Once you learn, practice, and get the sound of arpeggios in your ear you will recognize them in bass lines and solos all the time. A common exercise for noobs to jazz soloing is to playing tunes in eighth note arpeggios up and down for each chord. It teaches to hear the chords, their relationship, target notes, and great for fingerboard technique.
     
  7. +1!!

    I ALWAYS warm up with this exercise, it is EXCELLENT
     
  8. santucci218

    santucci218

    Jan 26, 2007
    Pittsburgh
    so when thinking of arpeggios in context of soloing you are practically wanting to hit said notes of the arpeggio to give it that feel and color?
     
  9. AlphaMale

    AlphaMale

    Oct 30, 2006
    Ventura County
    I don't think an Arpeggio needs an octave to be an Arpeggio.

    But In Jazz if everyone is playing certain chords, you're going to keep the same harmony of the song and everyone moves together if you're playing the arpeggio. Certain notes do have different functions though and will have a different effect. It's not going to always give you the came exact color though I remember someone playing a C#M7 arpeggio but playing it like an F- (minor) arpeggio give what they were playing a different feel than the actual chord.
     
  10. fenderhutz

    fenderhutz Supporting Member

    Jan 28, 2007
    Harpers Ferry WV
    Listen to SpaceHog's "In The Meantime" in the chorus listen to the high picked out guitar notes. Great example of an arpeggio.
     
  11. santucci218

    santucci218

    Jan 26, 2007
    Pittsburgh
    They sound great in that song.

    So how would you guys feel is the best way to practice arpeggios. I have a digitech jamman, so i can record a simple progression and then play overtop it easily. But give me a specific example, please.
     
  12. fenderhutz

    fenderhutz Supporting Member

    Jan 28, 2007
    Harpers Ferry WV
    Record

    A, E, F#m, D in a standard four count progression. Power chords would work as well.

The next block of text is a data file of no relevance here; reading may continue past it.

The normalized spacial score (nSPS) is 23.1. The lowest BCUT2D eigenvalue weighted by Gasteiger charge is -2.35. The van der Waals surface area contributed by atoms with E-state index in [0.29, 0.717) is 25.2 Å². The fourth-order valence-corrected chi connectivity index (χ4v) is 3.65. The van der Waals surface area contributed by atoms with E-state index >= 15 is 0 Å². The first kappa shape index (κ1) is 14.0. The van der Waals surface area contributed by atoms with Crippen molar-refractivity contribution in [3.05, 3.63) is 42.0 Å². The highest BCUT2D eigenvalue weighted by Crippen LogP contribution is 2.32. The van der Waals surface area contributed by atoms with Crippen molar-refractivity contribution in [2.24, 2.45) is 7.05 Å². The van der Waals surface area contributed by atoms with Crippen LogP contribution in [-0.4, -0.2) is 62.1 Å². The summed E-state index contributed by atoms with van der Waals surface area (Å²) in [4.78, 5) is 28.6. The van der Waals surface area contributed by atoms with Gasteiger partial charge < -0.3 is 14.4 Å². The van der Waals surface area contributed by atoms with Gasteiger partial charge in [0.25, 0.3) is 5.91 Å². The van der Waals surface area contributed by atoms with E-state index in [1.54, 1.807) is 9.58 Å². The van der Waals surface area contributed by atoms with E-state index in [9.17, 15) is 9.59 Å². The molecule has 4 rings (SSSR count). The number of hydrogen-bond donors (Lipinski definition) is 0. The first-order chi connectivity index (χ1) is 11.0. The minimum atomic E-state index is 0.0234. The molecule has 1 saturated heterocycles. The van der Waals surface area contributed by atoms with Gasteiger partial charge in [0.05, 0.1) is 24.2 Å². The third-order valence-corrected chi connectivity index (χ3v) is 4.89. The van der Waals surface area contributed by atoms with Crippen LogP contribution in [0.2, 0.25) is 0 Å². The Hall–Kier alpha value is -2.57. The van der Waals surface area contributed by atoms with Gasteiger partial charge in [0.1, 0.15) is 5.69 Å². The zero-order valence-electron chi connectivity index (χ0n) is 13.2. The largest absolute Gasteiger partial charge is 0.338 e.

Then you can use the Arpeggios over that quite easily. I am almost sure those are the SpaceHog chords as well.

    You can also alternate A,E,F#m, D with A, G#, (just a half step down), E, D for a variation.
     
  13. santucci218

    santucci218

    Jan 26, 2007
    Pittsburgh
    I'll try that out to see how it sounds.

    So lets write it out first.

    A
    A
    C#
    E
    A

    E
    E
    G#
    B
    E

    F#m
    F#
    A
    C#
    F#

    D
    D
    F#
    A
    D

    Right?
     
  14. mutedeity

    mutedeity

    Aug 27, 2007
    Sydney
    Untrue. An arpeggio is simply the tones of a chord played sequentially rather than harmonically. It will still be an arpeggio whether the octave is included or not.
     
  15. AlphaMale

    AlphaMale

    Oct 30, 2006
    Ventura County
    I said that (look above) and everyone ignored it.
    But yeah +1



    Minus the octaves
     
  16. santucci218

    santucci218

    Jan 26, 2007
    Pittsburgh
    i think i get it.
     
  17. AlphaMale

    AlphaMale

    Oct 30, 2006
    Ventura County
    And don't forget passing tones
     
  18. santucci218

    santucci218

    Jan 26, 2007
    Pittsburgh
    yeah yeah...
     
  19. AlphaMale

    AlphaMale

    Oct 30, 2006
    Ventura County
    And tritone substitutions =]
     
  20. santucci218

    santucci218

    Jan 26, 2007
    Pittsburgh
    what are those?